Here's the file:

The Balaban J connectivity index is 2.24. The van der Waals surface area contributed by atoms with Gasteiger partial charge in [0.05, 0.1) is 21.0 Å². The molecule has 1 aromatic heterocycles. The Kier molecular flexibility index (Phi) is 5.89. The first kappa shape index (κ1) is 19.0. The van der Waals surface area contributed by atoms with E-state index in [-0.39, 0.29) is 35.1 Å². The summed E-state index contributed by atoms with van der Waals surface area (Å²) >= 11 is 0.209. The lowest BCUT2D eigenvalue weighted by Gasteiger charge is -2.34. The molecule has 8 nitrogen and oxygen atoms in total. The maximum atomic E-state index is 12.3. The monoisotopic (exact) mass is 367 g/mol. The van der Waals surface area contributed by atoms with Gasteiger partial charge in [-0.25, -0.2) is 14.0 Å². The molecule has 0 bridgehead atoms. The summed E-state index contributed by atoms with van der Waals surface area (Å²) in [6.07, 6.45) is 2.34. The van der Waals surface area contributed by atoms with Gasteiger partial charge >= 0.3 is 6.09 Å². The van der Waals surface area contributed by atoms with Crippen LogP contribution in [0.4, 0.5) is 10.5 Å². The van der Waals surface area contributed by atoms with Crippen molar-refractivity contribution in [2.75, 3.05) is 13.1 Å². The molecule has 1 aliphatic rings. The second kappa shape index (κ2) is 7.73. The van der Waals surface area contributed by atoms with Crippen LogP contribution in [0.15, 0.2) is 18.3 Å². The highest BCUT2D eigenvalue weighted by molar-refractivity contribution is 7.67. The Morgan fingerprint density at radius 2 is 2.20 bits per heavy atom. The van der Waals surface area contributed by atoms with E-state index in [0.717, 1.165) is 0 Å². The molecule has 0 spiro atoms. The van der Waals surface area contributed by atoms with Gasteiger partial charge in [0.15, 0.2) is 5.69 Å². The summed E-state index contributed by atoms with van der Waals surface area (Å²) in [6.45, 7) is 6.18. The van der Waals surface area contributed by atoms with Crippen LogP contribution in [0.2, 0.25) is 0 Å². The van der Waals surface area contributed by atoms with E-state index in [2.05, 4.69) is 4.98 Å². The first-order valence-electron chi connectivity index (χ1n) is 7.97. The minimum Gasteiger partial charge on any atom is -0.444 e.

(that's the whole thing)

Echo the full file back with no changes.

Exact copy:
The Balaban J connectivity index is 2.24. The van der Waals surface area contributed by atoms with Gasteiger partial charge in [0.05, 0.1) is 21.0 Å². The molecule has 1 aromatic heterocycles. The Kier molecular flexibility index (Phi) is 5.89. The first kappa shape index (κ1) is 19.0. The van der Waals surface area contributed by atoms with E-state index in [-0.39, 0.29) is 35.1 Å². The summed E-state index contributed by atoms with van der Waals surface area (Å²) >= 11 is 0.209. The lowest BCUT2D eigenvalue weighted by Gasteiger charge is -2.34. The molecule has 8 nitrogen and oxygen atoms in total. The maximum atomic E-state index is 12.3. The monoisotopic (exact) mass is 367 g/mol. The van der Waals surface area contributed by atoms with Gasteiger partial charge in [-0.25, -0.2) is 14.0 Å². The molecule has 0 bridgehead atoms. The summed E-state index contributed by atoms with van der Waals surface area (Å²) in [6.07, 6.45) is 2.34. The van der Waals surface area contributed by atoms with Gasteiger partial charge >= 0.3 is 6.09 Å². The van der Waals surface area contributed by atoms with Crippen LogP contribution in [0.4, 0.5) is 10.5 Å². The van der Waals surface area contributed by atoms with Crippen molar-refractivity contribution in [2.75, 3.05) is 13.1 Å². The molecule has 1 aliphatic rings. The second kappa shape index (κ2) is 7.73. The van der Waals surface area contributed by atoms with Crippen LogP contribution in [0.15, 0.2) is 18.3 Å². The highest BCUT2D eigenvalue weighted by molar-refractivity contribution is 7.67. The Morgan fingerprint density at radius 2 is 2.20 bits per heavy atom. The van der Waals surface area contributed by atoms with E-state index in [0.717, 1.165) is 0 Å². The molecule has 0 spiro atoms. The van der Waals surface area contributed by atoms with Gasteiger partial charge in [0.15, 0.2) is 5.69 Å². The summed E-state index contributed by atoms with van der Waals surface area (Å²) in [6.45, 7) is 6.18. The van der Waals surface area contributed by atoms with Crippen LogP contribution in [0.2, 0.25) is 0 Å². The van der Waals surface area contributed by atoms with E-state index in [2.05, 4.69) is 4.98 Å². The first-order valence-electron chi connectivity index (χ1n) is 7.97. The minimum Gasteiger partial charge on any atom is -0.444 e.